Objective: To compare between surveillance coverage achieved by comprehensive hospital wide (HW) surveillance to the surveillance coverage obtained with Centers for Disease Control and Prevention (CDC)-recommended approach which focus on intensive care units (ICUs) and emphasizes device-related infections (HAI associated with central venous catheters, ventilators and/or urinary catheters).
Methods: Review of prospectively obtained comprehensive HW surveillance data from Jan/2002 to Dec/2008 at the Hospital de Clínicas de Porto Alegre (HCPA), Southern Brazil, a public, university-affiliated general hospital with 749 beds (27,000 admissions/year). HCPA has three Intensive Care Units (ICUs): An adult medical and surgical ICU, a Pediatric, and a Neonatal with, respectively 34, 13 and 20 beds. Surveillance HAI data was obtained by trained infection control nurses using standard CDC criteria.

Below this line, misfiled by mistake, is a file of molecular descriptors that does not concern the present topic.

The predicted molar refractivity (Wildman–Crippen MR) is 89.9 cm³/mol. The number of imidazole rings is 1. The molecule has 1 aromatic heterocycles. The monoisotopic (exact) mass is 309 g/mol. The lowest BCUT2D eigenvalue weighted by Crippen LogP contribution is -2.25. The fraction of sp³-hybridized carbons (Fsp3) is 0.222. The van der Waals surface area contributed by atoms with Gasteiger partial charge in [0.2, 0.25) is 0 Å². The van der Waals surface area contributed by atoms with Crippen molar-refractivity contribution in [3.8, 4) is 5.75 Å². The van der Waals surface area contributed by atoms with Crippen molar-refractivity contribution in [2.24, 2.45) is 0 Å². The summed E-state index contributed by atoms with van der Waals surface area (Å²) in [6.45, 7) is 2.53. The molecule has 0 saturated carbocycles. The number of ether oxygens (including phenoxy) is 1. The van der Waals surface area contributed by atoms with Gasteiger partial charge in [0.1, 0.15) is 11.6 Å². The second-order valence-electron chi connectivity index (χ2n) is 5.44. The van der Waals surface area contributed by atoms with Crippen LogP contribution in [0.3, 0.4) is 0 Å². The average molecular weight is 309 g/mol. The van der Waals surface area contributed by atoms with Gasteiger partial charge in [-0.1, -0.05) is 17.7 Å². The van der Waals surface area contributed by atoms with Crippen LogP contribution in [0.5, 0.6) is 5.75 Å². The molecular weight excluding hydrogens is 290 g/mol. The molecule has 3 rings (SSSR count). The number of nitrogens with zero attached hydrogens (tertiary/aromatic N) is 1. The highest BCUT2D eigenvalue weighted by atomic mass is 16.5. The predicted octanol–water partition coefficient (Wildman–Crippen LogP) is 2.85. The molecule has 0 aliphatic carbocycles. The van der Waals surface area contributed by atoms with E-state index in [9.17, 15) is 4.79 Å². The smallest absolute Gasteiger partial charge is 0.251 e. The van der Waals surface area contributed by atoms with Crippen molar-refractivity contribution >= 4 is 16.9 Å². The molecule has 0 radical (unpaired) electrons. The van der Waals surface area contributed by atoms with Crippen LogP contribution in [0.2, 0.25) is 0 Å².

Results: From the 15,644 HAI detected in the seven-year study period detected by HW surveillance, 5,387 (34%) were detected at the 3 ICU using CDC-recommended surveillance, and the remaining 10,257 HAI occurred at surgical and clinical non-critical wards and were detected by HW surveillance. CDC-recommended ICU surveillance for central line-associated primary bloodstream infections (BSI), urinary catheter-associated urinary tract infections (UTI) and ventilator-associated pneumonia would have detected only 413 (27%) of 1,528 catheter-related BSIs, 956 (97%) of 984 VAP and 725 (27%) of 2,875 urinary catheter-associated urinary tract infections that occurred in the medical and surgical wards. BSI and UTI rates at non-critical wards were consistently higher than ICUs rates, respectively, 5,2 vs 3,8 infections/1,000 catheter-days; and 12,2 vs 9,5 infections/1,000 catheter-days.
In the study period, CDC-recommended device-associated surveillance detected one-third of the HAI detected using a HW surveillance approach. The present findings may be useful for comparative studies such as cost-effectiveness approaches addressing different global versus targeted HAI surveillance methods.